This interview was conducted for the Deep Magic ezine – February 2004 issue, and is reproduced with kind permission.
Marital Status: Married
Hobbies: Obviously, doing online interviews! No, er: film, travel, single malt scotch, baseball…
Personal Quote: “I would rather the Romans ask why there are no statues to Cato, than ask why there are.” (Cato the Elder)
Favorite Book or Author: Too many to start singling out.
First time you tried to get something published: 1980-81
Authors Most Inspired By: A myriad of them
Educational/Training Background: Philosophy and law
Schools Attended: University of Manitoba, University of Toronto
Degrees: B.A., LL.B. (Law degree in Canada)
Website URL: (Authorized site, not my own) www.brightweavings.com coordinated by Deborah Meghnagi
Q: Tell us the story of how your first book was published.
A: I had drafted about 7 chapters of The Summer Tree when the man who was acting as my agent (we’d met during the promotional launch for The Silmarillion, which I had helped edit) decided enough was in place for him to send it off. It was accepted first by David Fielder of Allen & Unwin in London, then by David Hartwell at Arbor House, NY, and Linda McKnight of McClelland & Stewart in Canada. This, incidentally, established the separation of all three major English language markets (Australia goes to the British, usually) from the start of my career, which has helped me immensely.
Q: How has the internet affected your relationship with readers and/or publishers?
A: In significant and ongoing ways, yes. Some good, some… time-consuming! There’s been a huge change in reader expectations over the past decade (more or less) in terms of the belief that it is possible and even appropriate to be in direct touch with a writer whose work one admires. When I was growing up, or in university, it didn’t enter my mind to have such a personal communication. Today, I receive emails from readers saying that they have JUST finished a book of mine and have various comments and queries. These are very often seriously intelligent (I have seriously intelligent readers) and that’s a problem … because clever queries and comments pretty much compel a reply! In addition, it goes the other way: many writers wade into usenet discussions actively, even discussions of their own books. One author I know threw out a query to the usenet sf discussion group as to the merits of splitting a book of his into two volumes, how they (the readers) would feel about this. The back-and-forth is staggeringly different today.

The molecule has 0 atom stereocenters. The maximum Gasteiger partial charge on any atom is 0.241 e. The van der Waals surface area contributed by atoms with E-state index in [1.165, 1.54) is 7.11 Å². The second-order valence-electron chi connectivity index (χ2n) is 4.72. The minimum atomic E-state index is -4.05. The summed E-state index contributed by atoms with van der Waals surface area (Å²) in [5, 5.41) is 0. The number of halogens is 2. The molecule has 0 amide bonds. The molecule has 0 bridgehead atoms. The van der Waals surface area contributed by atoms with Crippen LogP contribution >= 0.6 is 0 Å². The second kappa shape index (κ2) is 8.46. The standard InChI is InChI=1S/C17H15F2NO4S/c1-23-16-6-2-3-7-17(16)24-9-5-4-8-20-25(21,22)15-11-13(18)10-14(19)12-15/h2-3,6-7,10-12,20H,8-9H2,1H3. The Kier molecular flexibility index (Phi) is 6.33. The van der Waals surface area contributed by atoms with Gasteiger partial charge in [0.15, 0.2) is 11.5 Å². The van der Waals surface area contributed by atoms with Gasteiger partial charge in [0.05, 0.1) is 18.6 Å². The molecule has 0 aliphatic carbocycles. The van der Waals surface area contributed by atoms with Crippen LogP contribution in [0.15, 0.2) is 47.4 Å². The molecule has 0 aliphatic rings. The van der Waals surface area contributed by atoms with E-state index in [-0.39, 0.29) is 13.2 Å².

Q: Your worlds and kingdoms are very rich in the arts (music, poetry, artwork, etc.) and have a very Renaissance feel. Were you a history major, and what has been your inspiration for the settings?
A: I majored in Philosophy, then did law, but history has always been a passion, in many different forms. My major reading, both leisure and professional is in history. I often say that if you are doing a fantasy based on a period, a variation on a theme, as it were, you have to KNOW the theme before you try variations! Only one of my books is actually’Remaissance-based’ and that’s Tigana (and even there, the idea blurs, because I introduced a Politburo-style dictator in one of the invaders). I’ve done medieval Spain andThe Last Light of the Sun, due out in March, takes its inspiration from the north of Europe well before the Norman Conquest of England. And yes, indeed, the interplay of power and the arts is a recurring theme for me. I like to play with this in various ways, showing how it spins itself out differently, in different cultures.
Q: Do you have any favorite characters?
A: That sets up the usual, ‘How can a father choose amongst his own children?’ reply. It happens to be true, though. Hmm. I suspect if pushed I’d name Dianora in Tigana the most tragic figure I’ve created. Um. Well, along with Darien in Fionavar. (See what I mean?) I was very happy with Styliane Daleina in the Mosaic as a creation … someone you genuinely dislike all through but (I hope) are compelled towards a grudging respect for by the end. I had a lot of fun with Bertran de Talair in Arbonne. Actually, a lot of the figures in Arbonne appeal to me … it was probably the most enjoyable book to write, a love song to Provence, essentially.
Q: What influences have helped you become the writer you are?
A: One of those questions that requires an essay not a paragraph. Without dodging it, I’ll say one obvious, powerful thing, is getting older. We think and feel differently as time passes for us, and we write differently, accordingly.
Q: What have you been reading lately?
A: I’m currently re-reading Shirley Hazzard’s The Transit of Venus